January 2016


Welcome to ‘Stainless Solutions’ from IMOA. Each month, we will cover a different stainless steel issue with tips on design and specification, and links to technical resources.  This month we are discussing green or living walls and the need to use stainless steel to achieve longevity, amongst other performance requirements.
Green or Living Walls

Green or living walls are not a new concept but they are increasing in popularity. They can be found insulating and shading building exterior walls, making interior atria come alive and bringing urban spaces such as parks closer to nature. Added vegetation in urban areas not only creates a more pleasant environment but also helps clean the air, reduce noise and can even be used to grow food.

Read EuroInox’s Green Walls in Stainless Steel for project examples.

Green or living walls contain soil with fertilizer, which is corrosive even when organic. Additionally, they are kept moist and the soil is aerated (i.e. contains oxygen), which increases its corrosiveness. As is necessary when selecting plants, the presence of coastal and deicing salt must also be considered in the selection of the planter and structural support materials because it will increase soil corrosiveness. Neither carbon steel nor aluminum is suitable for planters because of their high corrosion rates in soil, which are well documented. Plastic planters provide short-term life and must be repeatedly replaced.

This beautiful green wall was installed a few years ago on a hotel in Santiago, Chile. Unfortunately, close examination shows that coating failure and corrosion of the carbon steel planters and structural supports is causing premature deterioration.  Photo credit Catherine Houska, TMR Consulting.

The only material that can fulfill the goals of Whole Building Life Cycle Assessment to minimize or eliminate replacement, maintenance and waste in green walls is a molybdenum-containing stainless steel like Type 316/316L. In addition to its documented soil corrosion performance, it has the corrosion resistance necessary for supporting the planters in the damp cavity behind the green wall. Several resources are available in our downloadable library to assist in selecting an appropriate stainless steel alloy including:

 

Stainless Steel Library

Download a free Stainless Steel Library (zip file, 559 MB) with over 360 pdfs covering building and construction applications, selection, specification, fabrication, sustainability and other common questions.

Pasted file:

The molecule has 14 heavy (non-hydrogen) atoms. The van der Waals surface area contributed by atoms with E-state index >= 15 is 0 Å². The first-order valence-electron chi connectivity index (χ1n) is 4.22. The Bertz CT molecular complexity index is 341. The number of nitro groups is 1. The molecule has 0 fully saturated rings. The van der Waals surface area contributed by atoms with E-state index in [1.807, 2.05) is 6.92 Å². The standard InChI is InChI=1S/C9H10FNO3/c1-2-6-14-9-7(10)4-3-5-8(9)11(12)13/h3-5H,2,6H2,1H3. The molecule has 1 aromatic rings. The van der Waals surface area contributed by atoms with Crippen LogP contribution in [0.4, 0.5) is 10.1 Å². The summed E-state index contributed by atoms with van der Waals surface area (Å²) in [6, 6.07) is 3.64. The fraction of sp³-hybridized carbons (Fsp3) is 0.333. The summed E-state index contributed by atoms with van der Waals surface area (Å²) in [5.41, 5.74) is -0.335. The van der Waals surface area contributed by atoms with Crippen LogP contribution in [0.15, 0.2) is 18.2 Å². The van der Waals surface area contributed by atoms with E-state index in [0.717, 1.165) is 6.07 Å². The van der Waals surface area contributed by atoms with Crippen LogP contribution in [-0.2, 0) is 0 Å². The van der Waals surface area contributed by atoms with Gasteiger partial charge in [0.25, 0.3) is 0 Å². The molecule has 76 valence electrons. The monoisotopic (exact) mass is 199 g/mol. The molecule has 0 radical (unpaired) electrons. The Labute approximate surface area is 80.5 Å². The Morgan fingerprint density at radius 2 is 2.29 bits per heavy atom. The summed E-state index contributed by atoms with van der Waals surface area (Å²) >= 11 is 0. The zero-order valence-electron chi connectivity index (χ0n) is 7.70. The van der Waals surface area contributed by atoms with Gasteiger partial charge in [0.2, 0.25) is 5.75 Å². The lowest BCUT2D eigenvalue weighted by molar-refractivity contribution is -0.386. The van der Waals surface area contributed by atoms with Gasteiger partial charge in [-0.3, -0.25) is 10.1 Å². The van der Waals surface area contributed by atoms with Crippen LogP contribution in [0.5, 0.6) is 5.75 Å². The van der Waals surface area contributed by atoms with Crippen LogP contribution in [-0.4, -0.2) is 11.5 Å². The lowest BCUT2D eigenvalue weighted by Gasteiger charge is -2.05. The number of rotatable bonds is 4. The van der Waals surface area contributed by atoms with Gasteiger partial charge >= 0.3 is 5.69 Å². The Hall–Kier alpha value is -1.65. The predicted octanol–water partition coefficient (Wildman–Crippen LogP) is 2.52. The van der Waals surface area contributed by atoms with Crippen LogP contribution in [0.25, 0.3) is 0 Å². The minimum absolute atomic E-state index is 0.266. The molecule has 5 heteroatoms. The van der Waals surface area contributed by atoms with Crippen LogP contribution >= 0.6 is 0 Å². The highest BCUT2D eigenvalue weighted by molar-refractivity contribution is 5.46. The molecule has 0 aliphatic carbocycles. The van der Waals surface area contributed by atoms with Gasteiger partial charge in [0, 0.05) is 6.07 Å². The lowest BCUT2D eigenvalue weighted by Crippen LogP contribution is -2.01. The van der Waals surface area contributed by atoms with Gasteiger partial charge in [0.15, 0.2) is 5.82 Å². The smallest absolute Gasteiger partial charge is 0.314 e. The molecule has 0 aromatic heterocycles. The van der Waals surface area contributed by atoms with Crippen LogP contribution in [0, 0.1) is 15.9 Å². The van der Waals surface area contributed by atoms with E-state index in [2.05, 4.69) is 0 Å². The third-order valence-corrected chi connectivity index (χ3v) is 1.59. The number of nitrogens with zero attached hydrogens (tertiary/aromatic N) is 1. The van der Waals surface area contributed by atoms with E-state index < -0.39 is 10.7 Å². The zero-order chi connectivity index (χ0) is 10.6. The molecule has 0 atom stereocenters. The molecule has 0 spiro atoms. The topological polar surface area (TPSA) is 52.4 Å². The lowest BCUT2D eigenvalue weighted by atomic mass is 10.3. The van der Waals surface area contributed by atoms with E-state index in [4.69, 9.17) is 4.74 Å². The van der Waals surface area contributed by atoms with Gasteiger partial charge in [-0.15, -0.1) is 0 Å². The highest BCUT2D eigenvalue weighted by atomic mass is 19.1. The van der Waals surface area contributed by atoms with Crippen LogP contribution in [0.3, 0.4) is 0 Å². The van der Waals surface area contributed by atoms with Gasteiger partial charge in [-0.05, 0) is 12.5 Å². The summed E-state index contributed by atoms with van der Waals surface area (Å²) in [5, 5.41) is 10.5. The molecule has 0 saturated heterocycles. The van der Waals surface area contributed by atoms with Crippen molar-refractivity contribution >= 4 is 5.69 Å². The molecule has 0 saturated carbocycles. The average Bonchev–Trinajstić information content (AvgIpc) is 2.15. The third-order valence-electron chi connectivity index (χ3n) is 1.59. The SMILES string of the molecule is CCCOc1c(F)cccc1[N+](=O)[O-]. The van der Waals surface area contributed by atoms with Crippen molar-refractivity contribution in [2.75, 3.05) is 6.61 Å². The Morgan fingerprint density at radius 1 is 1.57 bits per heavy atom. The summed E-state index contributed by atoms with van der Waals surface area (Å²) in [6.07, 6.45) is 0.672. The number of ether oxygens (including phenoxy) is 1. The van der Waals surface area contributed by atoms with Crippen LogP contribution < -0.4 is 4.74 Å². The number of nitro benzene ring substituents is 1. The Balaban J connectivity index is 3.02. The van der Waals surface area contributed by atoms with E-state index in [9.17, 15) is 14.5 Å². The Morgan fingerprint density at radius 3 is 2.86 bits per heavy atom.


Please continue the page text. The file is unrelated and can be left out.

Stainless Solutions e-newsletter archive

For previous issues or to subscibe to the e-newsletter, please visit the archive page.

Continuing Education – American Institute of Architects (AIA)

IMOA is an AIA continuing education system approved provider with eight 1-hour programs that are registered for both live face-to-face and distance learning credit.

1. Stainless Steel Sustainable Design
2. Bioclimatic Design With Stainless Steel Weather Screens
3. Stainless Steel Structural Design
4. Stainless Steel Specification For Corrosive Applications
5. Deicing Salt: Stainless Steel Selection to Avoid Corrosion
6. Stainless Steel Finish Specification
7. Advanced Stainless Steel Specification and Problem Avoidance
8. Specification of Stainless Steel Finishes and Grades For Corrosive Applications

For more information or to schedule a workshop contact Catherine Houska, 412-369-0377 or email chouska@tmr-inc.com.

What is IMOA?

IMOA (International Molybdenum Association) is a non-profit industry association, which provides technical information to assist with successful specification of molybdenum-containing materials. Molybdenum is an element. When it is added to stainless steel, molybdenum increases its resistance to corrosion caused by deicing salts, coastal atmosphere and pollution.

If you have a topic suggestion for a future issue of Stainless Solutions or need additional technical advice on stainless steel specification and selection, please get in touch here.

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Disclaimer

In providing consultation or other assistance with respect to technical issues, any consultation, assistance or material is provided for the general information of the recipient and should not be used or relied upon for any specific application without first securing competent advice. IMOA and their respective employees, consultants and members (i) make no representation or warranty, express or implied, of any kind with regard to such consultation, assistance or material including no representation or warranty of  suitability for any general or specific use; (ii) assume no liability or responsibility of any kind in connection  therewith; and (iii) disclaim any and all liability for any claim that arises therefrom. 

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